|Title||Results of the California Healthy Homes Indoor Air Quality Study of 2011-2013: Impact of Natural Gas Appliances on Air Pollutant Concentrations|
|Publication Type||Journal Article|
|Year of Publication||2015|
|Authors||Nasim A Mullen, Jina Li, Marion L Russell, Michael Spears, Brennan Less, Brett C Singer|
|Keywords||carbon monoxide, Cooking, formaldehyde, Kitchen ventilation, Natural gas appliances, nitrogen dioxide|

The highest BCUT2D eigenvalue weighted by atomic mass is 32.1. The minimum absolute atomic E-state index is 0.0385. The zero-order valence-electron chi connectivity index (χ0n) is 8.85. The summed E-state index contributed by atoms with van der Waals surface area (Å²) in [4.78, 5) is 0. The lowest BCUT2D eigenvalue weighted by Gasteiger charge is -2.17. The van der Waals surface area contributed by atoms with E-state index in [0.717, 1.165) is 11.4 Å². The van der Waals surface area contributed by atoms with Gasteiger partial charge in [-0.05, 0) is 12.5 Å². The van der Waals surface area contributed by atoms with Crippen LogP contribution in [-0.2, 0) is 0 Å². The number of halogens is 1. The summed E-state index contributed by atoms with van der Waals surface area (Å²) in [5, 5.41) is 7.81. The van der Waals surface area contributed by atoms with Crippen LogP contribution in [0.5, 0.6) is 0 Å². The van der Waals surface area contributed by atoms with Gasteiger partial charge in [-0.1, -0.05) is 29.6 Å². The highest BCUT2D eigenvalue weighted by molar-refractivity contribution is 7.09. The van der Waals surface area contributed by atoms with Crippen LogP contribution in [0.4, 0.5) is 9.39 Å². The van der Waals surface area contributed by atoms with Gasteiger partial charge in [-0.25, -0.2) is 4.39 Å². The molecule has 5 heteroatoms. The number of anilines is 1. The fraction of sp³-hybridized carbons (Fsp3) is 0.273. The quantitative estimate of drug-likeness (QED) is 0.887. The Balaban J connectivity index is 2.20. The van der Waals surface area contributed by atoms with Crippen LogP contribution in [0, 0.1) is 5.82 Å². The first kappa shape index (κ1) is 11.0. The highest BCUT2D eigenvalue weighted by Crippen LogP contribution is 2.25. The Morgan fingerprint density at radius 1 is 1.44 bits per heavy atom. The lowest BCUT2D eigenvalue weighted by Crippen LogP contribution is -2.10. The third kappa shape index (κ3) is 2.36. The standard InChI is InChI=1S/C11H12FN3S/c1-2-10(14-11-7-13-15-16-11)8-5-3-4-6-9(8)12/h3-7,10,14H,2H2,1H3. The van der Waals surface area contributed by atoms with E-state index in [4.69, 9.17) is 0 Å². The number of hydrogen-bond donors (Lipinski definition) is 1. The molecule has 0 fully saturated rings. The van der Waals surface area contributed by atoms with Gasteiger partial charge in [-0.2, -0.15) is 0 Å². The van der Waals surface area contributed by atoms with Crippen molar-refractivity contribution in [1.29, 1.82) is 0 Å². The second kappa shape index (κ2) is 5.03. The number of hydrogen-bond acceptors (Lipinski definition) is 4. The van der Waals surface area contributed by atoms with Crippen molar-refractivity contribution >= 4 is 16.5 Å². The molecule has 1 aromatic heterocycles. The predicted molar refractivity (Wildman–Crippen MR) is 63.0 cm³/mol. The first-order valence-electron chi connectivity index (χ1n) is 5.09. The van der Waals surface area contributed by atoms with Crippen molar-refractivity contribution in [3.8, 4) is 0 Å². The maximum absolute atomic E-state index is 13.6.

This study was conducted to assess the current impact of natural gas appliances on air quality in California homes. Data were collected via telephone interviews and measurements inside and outside of 352 homes. Passive samplers measured time-resolved CO and time-integrated NOX, NO2, formaldehyde, and acetaldehyde over ~6-day periods in November 2011 – April 2012 and October 2012 – March 2013. The fraction of indoor NOX and NO2 attributable to indoor sources was estimated. NOX, NO2, and highest 1-h CO were higher in homes that cooked with gas and increased with amount of gas cooking. NOX and NO2 were higher in homes with cooktop pilot burners, relative to gas cooking without pilots. Homes with a pilot burner on a floor or wall furnace had higher kitchen and bedroom NOX and NO2compared to homes without a furnace pilot. When scaled to account for varying home size and mixing volume, indoor-attributed bedroom and kitchen NOX and kitchen NO2 were not higher in homes with wall or floor furnace pilot burners, although bedroom NO2 was higher. In homes that cooked 4 h or more with gas, self-reported use of kitchen exhaust was associated with lower NOX, NO2, and highest 1-h CO. Gas appliances were not associated with higher concentrations of formaldehyde or acetaldehyde.